Percy Shaw, 1890-1976: inventor of the catseye, who founded the Reflecting Roadstuds company at his home, Boothtown House, Boothtown, Halifax, to manufacture them. Plaque at Boothtown House.

John Henry Whitley, 1866-1935: Liberal MP for Halifax, 1900-1918 and Speaker of the House of Commons, 1921-1928. Plaque at his former home, Brantwood, now Old Brantwood, Stafford Road, Halifax.


Oliver Smithies, born 1925: geneticist who in 2007 was awarded the Nobel Prize in Physiology or Medicine, with Mario R Capecchi and Martin J. Evans, for their discoveries of principles for introducing specific gene modifications in mice by the use of embryonic stem cells. Born in Halifax, now an American citizen. Plaque at his former school, Copley Primary School (now re-built), Halifax. He attended the unveiling.


Halifax Town AFC: Halifax Civic Trust, in conjunction with the football club's Halifax Town Centenary Group, installed a plaque at the site of the former Saddle Hotel in Market Street, lattely occupied by JJB Sports and then Heron Foods. It was at the Saddle that a meeting was held which led to the formation of the football club in 1911.


Jocelyn Horner, 1902-1973: Sculptor. Plaque at Green Hayes, the house at Savile Park Road, Bell Hall, Halifax, where Jocelyn Horner was born, lived, worked and died, now the home of Lawrence Funeral Services, which sponsored the plaque. On the same day Horner's statue of The Boy David, which had been given to Halifax Civic Trust by the Tallis family (Halifax Metals) in memory of the late Pete Tallis, was dedicated at St Jude's Church, a short distance from Green Hayes.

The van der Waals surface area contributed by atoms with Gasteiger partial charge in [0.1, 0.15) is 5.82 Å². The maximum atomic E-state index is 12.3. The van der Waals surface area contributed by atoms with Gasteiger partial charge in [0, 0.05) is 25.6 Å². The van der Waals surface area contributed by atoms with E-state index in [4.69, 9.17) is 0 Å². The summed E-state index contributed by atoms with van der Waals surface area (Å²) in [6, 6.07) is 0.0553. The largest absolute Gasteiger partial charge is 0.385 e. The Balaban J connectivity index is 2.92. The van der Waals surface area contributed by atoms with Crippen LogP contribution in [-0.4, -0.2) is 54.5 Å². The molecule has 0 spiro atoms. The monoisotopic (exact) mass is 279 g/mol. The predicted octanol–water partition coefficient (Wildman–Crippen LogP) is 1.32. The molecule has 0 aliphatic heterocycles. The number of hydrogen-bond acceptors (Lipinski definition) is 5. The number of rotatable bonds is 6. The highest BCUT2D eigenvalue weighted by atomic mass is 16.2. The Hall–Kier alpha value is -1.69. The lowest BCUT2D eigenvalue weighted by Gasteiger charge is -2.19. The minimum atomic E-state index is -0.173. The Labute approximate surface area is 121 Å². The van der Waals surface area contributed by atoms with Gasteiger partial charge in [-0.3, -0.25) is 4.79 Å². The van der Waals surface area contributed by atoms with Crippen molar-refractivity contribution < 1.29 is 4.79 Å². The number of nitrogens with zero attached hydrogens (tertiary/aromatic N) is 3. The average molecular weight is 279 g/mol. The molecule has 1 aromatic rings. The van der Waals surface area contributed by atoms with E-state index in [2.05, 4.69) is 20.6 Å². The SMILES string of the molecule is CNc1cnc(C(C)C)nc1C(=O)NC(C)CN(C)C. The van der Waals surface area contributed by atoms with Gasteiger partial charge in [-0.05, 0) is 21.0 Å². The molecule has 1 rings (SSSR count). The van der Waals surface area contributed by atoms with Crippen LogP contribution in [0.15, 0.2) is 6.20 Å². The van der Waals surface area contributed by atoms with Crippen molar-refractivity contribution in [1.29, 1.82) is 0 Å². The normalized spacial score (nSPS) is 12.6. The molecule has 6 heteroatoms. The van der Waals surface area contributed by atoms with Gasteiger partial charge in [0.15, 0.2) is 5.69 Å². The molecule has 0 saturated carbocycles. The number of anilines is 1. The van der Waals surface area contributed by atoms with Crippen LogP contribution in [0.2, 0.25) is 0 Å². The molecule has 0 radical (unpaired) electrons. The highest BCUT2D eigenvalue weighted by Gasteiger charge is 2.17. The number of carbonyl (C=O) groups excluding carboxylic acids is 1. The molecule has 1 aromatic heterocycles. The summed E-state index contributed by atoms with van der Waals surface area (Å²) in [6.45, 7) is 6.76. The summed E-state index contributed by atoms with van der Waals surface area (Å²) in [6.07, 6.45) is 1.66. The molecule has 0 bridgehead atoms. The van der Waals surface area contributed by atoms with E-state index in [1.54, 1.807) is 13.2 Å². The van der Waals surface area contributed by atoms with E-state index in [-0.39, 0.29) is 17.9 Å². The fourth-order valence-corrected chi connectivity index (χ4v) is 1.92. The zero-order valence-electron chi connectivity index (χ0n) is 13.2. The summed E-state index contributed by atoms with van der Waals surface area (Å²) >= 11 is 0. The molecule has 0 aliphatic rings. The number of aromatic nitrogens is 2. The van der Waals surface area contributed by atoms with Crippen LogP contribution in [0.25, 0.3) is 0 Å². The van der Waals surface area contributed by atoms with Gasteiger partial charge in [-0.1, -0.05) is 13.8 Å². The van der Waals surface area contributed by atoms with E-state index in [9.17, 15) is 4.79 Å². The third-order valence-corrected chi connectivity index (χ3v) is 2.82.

E P Thompson, 1924-1993: Edward Palmer Thompson, historian, writer, socialist and peace campaigner. Plaque erected to mark the 50th anniversary of the publication of Thompson's seminal The Making of the English Working Class in November 1963. Plaque for Thompson and his wife, historian Dorothy Thompson, at Holly Bank, Whitegate, Siddal, Halifax, where the couple lived between 1948 and 1965 and where The Making of the English Working Class was written. Plaque erected on the same day as a conference held by the Society for the Study of Labour History at Square Chapel Arts Centre, Halifax, to remember E P Thompson's life and legacy, followed by a walk from Square Chapel to Holly Bank. Event and/or plaque sponsored by the Lipman-Miliband Trust and the Society for the Study of Labour History.


Dr Phyllis Eleanor Bentley, 1884-1977: West Riding novelist acclaimed for her 1932 masterpiece, Inheritance, a story of love, class, politics and family loyalty set in the local textile industry. The plaque sponsored by Halifax Thespians and unveiled at the Playhouse, Halifax; Dr Bentley had been a founding member of the Thespians in 1927 and had served as chairman, president and trustee.


Nathaniel Waterhouse, 1586-1645: Halifax businessman - a dealer in salt, oils and dyeing materials - who undertook many charitable acts. During his lifetime he established the Halifax workhouse and in his will he established a number of charities, including almshouses for the aged poor and the Blue Coat School for poor boys and girls. These were initially sited near the then Halifax Parish Church but in the mid-19th century the almshouses and school were relocated to Harrison Road. The school closed in 1958 and the adjacent almshouses were demolished in 1965 to make way for 24 new flats which opened 50 years ago, in June 1967. Waterhouse made many other bequests, including Heath Grammar School and for the upkeep of local roads. The plaque is sited at the homes on Harrison Road.